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Michael Jackson’s Estate Wins Legal Victory Over ‘Leaving Neverland’ Alleged Abuse Victim

Wade Robson filed a reported $1.5 billion civil suit against Jackson’s estate in 2013, claiming the singer sexually abused him. 

By Kevin Dolak
Michael Jackson Sex Scandals, Explained

Michael Jackson’s estate won another legal victory this week when the court dismissed a lawsuit filed by one of the men featured in the documentary “Leaving Neverland." 

Wade Robson, 38, filed a reported $1.5 billion civil suit against Jackson’s estate in 2013, claiming that the singer had sexually abused him several times between the ages of seven and 14. Jackson met Robson while he was a member of an Australian talent troupe and he appeared in the singer’s "Black or White," "Jam" and "Heal the World" music videos as a boy.

On Monday, Judge Mark A. Young dismissed Robson's civil suit in Los Angeles County Superior Court, finding that MJJ Productions and MJJ Ventures, the defendants in the case, are not liable for Jackson’s actions, as they have no legal duty or ability to control him.

"There is no evidence supporting plaintiff's contention that defendants exercised control over Jackson," Young wrote. "The evidence further demonstrates that defendants had no legal ability to control Jackson because Jackson had complete and total ownership of the corporate defendants."

Young had dismissed a similar suit filed by James Safechuck in October. Safechuck also appeared in the 2019 Channel 4/HBO documentary “Leaving Neverland,” in which he claimed that, like Robson, he was repeatedly abused and raped by Jackson at his home, Neverland Ranch, and other locations.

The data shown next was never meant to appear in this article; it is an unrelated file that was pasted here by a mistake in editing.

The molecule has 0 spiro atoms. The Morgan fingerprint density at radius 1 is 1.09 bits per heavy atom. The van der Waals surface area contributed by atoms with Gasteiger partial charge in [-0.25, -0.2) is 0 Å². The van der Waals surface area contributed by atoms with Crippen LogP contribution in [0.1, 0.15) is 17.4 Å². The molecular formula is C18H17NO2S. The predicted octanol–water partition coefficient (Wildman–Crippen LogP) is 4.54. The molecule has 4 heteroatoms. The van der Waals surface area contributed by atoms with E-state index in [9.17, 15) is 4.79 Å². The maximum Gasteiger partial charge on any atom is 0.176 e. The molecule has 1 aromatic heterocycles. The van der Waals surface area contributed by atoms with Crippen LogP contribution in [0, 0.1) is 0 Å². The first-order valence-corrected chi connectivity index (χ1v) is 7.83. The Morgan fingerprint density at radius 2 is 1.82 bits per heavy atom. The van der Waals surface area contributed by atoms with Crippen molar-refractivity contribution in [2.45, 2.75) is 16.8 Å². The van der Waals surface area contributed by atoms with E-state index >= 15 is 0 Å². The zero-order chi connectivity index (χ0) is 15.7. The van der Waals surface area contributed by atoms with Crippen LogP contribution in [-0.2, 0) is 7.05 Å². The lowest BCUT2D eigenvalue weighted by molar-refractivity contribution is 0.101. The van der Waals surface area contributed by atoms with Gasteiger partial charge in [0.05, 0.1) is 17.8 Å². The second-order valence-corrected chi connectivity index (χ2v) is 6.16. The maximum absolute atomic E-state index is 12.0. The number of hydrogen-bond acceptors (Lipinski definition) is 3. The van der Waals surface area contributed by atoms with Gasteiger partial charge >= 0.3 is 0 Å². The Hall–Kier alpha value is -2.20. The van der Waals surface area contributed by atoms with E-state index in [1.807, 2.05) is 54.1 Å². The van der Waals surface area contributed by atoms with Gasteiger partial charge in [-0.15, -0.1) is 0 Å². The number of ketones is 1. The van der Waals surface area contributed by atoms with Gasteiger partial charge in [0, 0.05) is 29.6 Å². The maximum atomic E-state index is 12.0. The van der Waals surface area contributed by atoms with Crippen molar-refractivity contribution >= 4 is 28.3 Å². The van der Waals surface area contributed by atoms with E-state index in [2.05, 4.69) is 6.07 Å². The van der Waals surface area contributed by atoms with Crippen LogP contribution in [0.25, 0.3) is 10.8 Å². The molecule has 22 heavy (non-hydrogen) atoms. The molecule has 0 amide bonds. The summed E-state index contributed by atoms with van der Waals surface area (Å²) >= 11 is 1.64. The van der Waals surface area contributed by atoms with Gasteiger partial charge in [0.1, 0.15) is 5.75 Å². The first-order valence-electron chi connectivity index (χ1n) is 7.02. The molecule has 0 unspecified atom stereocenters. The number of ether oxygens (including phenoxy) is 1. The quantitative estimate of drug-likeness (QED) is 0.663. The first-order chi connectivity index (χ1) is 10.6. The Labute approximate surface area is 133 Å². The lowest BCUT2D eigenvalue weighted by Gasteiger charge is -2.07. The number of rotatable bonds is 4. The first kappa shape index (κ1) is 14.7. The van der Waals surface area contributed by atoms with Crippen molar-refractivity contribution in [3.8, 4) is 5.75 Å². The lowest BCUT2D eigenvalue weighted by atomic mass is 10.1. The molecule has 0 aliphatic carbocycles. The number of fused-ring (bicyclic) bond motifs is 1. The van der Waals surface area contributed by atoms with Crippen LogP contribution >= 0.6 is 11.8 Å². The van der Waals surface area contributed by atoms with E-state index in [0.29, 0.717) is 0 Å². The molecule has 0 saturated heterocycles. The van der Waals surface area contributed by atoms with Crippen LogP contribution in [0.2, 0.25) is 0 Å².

Robson's attorney Vince Finaldi said that he would appeal the decision. 

"If allowed to stand, the decision would set a dangerous precedent that would leave thousands of children working in the entertainment industry vulnerable to sexual abuse by persons in places of power," Finaldi said in a statement, the Associated Press reported

Jonathan Steinsapir, who is representing the Jackson estate, said in a statement that Robson "has spent the last eight years pursuing frivolous claims in different lawsuits. 

“Robson has taken nearly three dozen depositions and inspected and presented hundreds of thousands of documents trying to prove his claims, yet a Judge has once again ruled that Robson's claims have no merit whatsoever, that no trial is necessary, and that his latest case is dismissed," he said. 

Robson and Safechuck's ongoing legal battles against the Jackson estate were dismissed by a judge in 2017, who found that the statute of limitations in their cases had expired. But the cases were revived in 2019 after California passed Assembly Bill 218, which allows survivors of childhood sexual assault more time to report abuse.

“Leaving Neverland '' premiered at the Sundance Film Festival. It caused both a reassessment of the pop icon’s career and an uproar among Jackson’s fan base after it aired on two parts on HBO later that year. Two rebuttal documentaries — “Michael Jackson: Chase the Truth” and “Neverland Firsthand: Investigating the Michael Jackson Documentary” — soon followed, challenging the claims made on “Finding Neverland” and featuring interviews that were purportedly omitted from that film. 

HBO and the Jackson estate are now headed to arbitration in a lawsuit filed against the network after it aired “Leaving Neverland.” In December, a lower court’s ruling that a non-disparagement clause signed by HBO nearly 30 years ago was still valid. That agreement was made while HBO was collaborating with Jackson on a live concert release of his Dangerous tour.

“Leaving Neverland” director Dan Reed is currently filming a sequel to his documentary that will feature the ongoing legal battles, Deadline reported in October.

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